Aaron Beeler, a Professor of Chemistry at Boston University, got the idea to apply for a piano after the 2013 series dropped a piano in front of his office window at BU. “I was so intrigued how it brought people together, and there was someone always playing it,” explains Beeler. “And my wife is a musician, so I have some appreciation for musical arts, so when it was announced that applications were being accepted for the 2016 series, I thought how great it would be to have a piano that represents the scientific community of Boston, that we could appreciate how much of a part of the city the sciences are,” he said.
Beeler took his idea one step forward and engaged his graduate students in the project, who in turn took the project social. “Nearly all chemists have a favorite molecule, so my students Alexis Young and Gabrielle Fleming really ran with that idea and created some great buzz by asking people what their favorite molecule was and why. We got a lot of responses from scientists and non-scientists alike,” he explained. “Then we all painted the molecules and the information onto the piano. (We were not allowed to indicate people’s names or affiliations on the piano). We hope that this will be a great exhibition of the beauty of science and also help show people how important chemistry is in nearly all aspects of life,” Beeler said.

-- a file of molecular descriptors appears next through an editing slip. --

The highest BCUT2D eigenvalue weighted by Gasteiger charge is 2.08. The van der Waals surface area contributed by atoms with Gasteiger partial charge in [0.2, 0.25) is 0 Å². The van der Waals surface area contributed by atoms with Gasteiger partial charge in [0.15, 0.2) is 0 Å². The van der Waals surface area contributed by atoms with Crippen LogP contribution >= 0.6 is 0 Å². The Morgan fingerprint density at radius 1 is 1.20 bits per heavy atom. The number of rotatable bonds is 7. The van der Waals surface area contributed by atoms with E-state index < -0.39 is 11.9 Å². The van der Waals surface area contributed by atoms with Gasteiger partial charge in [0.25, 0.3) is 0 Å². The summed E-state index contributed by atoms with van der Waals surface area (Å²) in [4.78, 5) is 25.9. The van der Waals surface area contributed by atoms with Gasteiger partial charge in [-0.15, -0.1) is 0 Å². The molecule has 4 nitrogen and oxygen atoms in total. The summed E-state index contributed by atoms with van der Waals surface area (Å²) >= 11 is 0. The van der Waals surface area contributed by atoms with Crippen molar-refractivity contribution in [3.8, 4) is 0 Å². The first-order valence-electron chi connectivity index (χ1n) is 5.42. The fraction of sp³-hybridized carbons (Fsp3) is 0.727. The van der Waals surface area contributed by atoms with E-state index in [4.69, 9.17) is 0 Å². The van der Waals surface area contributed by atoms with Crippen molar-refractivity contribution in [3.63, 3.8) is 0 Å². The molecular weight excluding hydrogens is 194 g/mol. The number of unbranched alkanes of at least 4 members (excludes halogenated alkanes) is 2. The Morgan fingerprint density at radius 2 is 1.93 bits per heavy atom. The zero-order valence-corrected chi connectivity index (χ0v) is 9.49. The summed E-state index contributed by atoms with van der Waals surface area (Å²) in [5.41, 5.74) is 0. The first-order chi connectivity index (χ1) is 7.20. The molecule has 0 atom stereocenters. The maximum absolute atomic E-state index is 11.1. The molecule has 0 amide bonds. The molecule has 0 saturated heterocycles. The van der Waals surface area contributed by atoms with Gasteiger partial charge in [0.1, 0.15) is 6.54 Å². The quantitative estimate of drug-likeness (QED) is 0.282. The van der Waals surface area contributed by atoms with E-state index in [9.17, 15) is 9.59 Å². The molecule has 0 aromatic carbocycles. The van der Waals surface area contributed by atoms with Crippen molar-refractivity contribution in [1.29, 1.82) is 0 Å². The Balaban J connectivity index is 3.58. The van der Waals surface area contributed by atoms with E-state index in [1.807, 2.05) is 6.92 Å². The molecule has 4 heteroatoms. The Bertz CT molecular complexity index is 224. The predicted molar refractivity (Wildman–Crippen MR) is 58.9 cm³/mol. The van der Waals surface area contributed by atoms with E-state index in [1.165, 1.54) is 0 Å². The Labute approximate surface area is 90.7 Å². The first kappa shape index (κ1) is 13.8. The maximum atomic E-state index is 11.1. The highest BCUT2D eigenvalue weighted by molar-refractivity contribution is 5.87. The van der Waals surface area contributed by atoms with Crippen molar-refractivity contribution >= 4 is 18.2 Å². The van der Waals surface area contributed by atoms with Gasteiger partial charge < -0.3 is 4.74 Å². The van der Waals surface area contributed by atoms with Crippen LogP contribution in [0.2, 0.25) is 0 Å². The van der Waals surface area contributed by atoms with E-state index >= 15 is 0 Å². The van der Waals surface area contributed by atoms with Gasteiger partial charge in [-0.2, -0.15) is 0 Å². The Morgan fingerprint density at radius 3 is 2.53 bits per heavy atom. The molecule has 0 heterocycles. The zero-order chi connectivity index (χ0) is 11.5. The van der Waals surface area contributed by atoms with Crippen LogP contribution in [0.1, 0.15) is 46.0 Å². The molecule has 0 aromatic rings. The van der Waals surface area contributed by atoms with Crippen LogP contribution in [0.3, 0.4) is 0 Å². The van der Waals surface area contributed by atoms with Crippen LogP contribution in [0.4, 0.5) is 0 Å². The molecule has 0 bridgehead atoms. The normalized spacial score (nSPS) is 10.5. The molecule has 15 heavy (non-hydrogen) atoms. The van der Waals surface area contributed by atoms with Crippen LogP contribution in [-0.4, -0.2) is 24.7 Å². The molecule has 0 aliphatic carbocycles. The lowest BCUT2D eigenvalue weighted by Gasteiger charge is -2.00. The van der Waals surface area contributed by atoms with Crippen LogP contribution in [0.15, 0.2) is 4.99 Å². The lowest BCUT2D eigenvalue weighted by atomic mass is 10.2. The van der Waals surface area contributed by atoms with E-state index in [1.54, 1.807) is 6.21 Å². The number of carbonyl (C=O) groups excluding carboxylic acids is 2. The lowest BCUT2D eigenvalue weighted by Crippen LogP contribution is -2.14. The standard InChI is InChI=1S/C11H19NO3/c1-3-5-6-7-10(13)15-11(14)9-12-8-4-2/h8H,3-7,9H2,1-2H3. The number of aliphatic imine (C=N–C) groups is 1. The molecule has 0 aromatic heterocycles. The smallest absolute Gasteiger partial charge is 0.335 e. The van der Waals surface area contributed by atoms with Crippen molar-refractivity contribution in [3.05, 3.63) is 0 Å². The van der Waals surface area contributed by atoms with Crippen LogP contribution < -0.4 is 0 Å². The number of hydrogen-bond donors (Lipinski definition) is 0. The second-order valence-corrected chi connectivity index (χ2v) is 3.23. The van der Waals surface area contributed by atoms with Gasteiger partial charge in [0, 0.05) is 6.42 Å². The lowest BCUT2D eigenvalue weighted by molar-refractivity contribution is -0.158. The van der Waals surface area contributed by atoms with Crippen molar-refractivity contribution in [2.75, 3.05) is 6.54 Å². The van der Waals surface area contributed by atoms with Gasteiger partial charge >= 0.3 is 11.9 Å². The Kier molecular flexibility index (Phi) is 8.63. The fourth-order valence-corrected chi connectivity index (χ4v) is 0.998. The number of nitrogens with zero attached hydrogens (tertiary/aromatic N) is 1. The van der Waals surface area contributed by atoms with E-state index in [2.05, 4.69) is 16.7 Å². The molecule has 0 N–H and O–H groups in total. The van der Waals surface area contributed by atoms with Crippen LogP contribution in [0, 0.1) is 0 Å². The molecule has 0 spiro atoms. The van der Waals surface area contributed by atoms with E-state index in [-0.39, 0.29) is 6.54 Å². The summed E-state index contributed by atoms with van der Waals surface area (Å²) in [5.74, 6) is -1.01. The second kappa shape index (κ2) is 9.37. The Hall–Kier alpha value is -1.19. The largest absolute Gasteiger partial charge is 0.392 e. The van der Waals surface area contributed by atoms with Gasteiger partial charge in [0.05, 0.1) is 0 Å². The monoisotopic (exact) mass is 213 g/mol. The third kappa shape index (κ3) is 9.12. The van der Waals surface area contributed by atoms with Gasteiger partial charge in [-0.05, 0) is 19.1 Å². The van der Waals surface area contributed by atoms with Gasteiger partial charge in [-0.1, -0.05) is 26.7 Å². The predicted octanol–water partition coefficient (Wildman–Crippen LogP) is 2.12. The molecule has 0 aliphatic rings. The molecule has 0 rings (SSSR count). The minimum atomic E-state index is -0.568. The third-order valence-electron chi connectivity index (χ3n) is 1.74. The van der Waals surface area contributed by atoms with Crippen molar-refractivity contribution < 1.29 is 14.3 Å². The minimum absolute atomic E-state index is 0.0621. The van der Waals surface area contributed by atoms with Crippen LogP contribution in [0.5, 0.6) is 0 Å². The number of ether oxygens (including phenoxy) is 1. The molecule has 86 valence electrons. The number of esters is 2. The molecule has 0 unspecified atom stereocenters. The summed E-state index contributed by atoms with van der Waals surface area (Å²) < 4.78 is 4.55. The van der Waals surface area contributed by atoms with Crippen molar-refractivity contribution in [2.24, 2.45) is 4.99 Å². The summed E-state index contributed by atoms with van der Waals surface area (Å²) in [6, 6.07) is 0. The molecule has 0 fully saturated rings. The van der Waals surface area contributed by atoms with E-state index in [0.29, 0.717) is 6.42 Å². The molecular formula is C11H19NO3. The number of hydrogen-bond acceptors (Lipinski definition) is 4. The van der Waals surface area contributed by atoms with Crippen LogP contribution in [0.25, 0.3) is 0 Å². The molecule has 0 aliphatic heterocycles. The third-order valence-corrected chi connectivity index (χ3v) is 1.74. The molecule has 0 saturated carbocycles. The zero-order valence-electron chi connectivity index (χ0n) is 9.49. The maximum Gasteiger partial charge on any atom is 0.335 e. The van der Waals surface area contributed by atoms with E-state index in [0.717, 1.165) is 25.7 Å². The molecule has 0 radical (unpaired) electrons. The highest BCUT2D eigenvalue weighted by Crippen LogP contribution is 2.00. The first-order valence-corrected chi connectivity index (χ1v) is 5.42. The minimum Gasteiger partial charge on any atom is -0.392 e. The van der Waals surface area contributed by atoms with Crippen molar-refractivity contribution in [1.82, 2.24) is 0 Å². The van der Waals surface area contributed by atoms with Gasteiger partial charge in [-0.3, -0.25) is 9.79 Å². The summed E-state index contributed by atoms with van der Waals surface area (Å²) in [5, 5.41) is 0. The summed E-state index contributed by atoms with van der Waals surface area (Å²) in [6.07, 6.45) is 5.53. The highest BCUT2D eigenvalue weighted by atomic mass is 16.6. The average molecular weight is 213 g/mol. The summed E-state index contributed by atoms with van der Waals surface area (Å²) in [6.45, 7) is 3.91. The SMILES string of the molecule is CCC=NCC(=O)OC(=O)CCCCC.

From September 23 – October 10, 2016, Street Pianos Boston will feature sixty pianos, decorated by these artists and placed in public outdoor spaces in every Boston neighborhood and select Cambridge locations for the public to play and enjoy. Each piano will feature a simple invitation: “Play Me, I’m Yours.” Beeler and his students’ piano will be on display at the Museum of Science.
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